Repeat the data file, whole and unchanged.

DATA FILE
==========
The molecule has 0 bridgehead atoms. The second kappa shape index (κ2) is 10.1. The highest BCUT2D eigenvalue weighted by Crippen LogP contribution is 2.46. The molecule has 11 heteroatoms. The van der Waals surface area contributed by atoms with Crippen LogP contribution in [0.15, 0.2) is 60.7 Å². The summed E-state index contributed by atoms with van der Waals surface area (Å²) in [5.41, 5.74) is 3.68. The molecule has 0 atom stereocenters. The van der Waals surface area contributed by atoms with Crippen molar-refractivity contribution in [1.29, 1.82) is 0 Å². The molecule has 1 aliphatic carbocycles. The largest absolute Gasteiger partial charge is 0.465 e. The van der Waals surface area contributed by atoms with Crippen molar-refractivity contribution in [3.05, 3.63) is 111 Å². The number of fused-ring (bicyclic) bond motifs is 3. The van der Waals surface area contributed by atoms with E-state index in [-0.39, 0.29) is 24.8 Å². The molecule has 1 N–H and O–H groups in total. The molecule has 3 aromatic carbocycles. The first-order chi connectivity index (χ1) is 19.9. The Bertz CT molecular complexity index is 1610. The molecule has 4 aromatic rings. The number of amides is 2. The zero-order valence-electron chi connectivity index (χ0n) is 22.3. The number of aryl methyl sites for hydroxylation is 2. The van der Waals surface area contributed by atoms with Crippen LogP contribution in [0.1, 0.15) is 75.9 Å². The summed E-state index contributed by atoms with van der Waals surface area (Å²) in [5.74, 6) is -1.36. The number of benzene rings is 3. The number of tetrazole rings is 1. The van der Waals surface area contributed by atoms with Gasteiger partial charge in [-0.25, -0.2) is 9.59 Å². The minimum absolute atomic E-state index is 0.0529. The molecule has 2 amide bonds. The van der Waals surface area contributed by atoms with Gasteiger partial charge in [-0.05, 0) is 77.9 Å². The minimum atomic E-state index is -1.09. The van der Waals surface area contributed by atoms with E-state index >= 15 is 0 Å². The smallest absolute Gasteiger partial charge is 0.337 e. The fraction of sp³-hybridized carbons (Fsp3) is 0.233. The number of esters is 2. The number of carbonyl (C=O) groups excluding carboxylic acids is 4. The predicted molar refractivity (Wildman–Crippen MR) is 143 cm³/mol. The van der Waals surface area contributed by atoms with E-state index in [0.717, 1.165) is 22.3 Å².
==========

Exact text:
The molecule has 0 bridgehead atoms. The second kappa shape index (κ2) is 10.1. The highest BCUT2D eigenvalue weighted by Crippen LogP contribution is 2.46. The molecule has 11 heteroatoms. The van der Waals surface area contributed by atoms with Crippen LogP contribution in [0.15, 0.2) is 60.7 Å². The summed E-state index contributed by atoms with van der Waals surface area (Å²) in [5.41, 5.74) is 3.68. The molecule has 0 atom stereocenters. The van der Waals surface area contributed by atoms with Crippen molar-refractivity contribution in [1.29, 1.82) is 0 Å². The molecule has 1 aliphatic carbocycles. The largest absolute Gasteiger partial charge is 0.465 e. The van der Waals surface area contributed by atoms with Crippen molar-refractivity contribution in [3.05, 3.63) is 111 Å². The number of fused-ring (bicyclic) bond motifs is 3. The van der Waals surface area contributed by atoms with E-state index in [-0.39, 0.29) is 24.8 Å². The molecule has 1 N–H and O–H groups in total. The molecule has 3 aromatic carbocycles. The first-order chi connectivity index (χ1) is 19.9. The Bertz CT molecular complexity index is 1610. The molecule has 4 aromatic rings. The number of amides is 2. The zero-order valence-electron chi connectivity index (χ0n) is 22.3. The number of aryl methyl sites for hydroxylation is 2. The van der Waals surface area contributed by atoms with Crippen LogP contribution in [0.1, 0.15) is 75.9 Å². The summed E-state index contributed by atoms with van der Waals surface area (Å²) in [5.74, 6) is -1.36. The number of benzene rings is 3. The number of tetrazole rings is 1. The van der Waals surface area contributed by atoms with Gasteiger partial charge in [-0.25, -0.2) is 9.59 Å². The minimum absolute atomic E-state index is 0.0529. The molecule has 2 amide bonds. The van der Waals surface area contributed by atoms with Gasteiger partial charge in [-0.05, 0) is 77.9 Å². The minimum atomic E-state index is -1.09. The van der Waals surface area contributed by atoms with E-state index >= 15 is 0 Å². The smallest absolute Gasteiger partial charge is 0.337 e. The fraction of sp³-hybridized carbons (Fsp3) is 0.233. The number of esters is 2. The number of carbonyl (C=O) groups excluding carboxylic acids is 4. The predicted molar refractivity (Wildman–Crippen MR) is 143 cm³/mol. The van der Waals surface area contributed by atoms with E-state index in [0.717, 1.165) is 22.3 Å².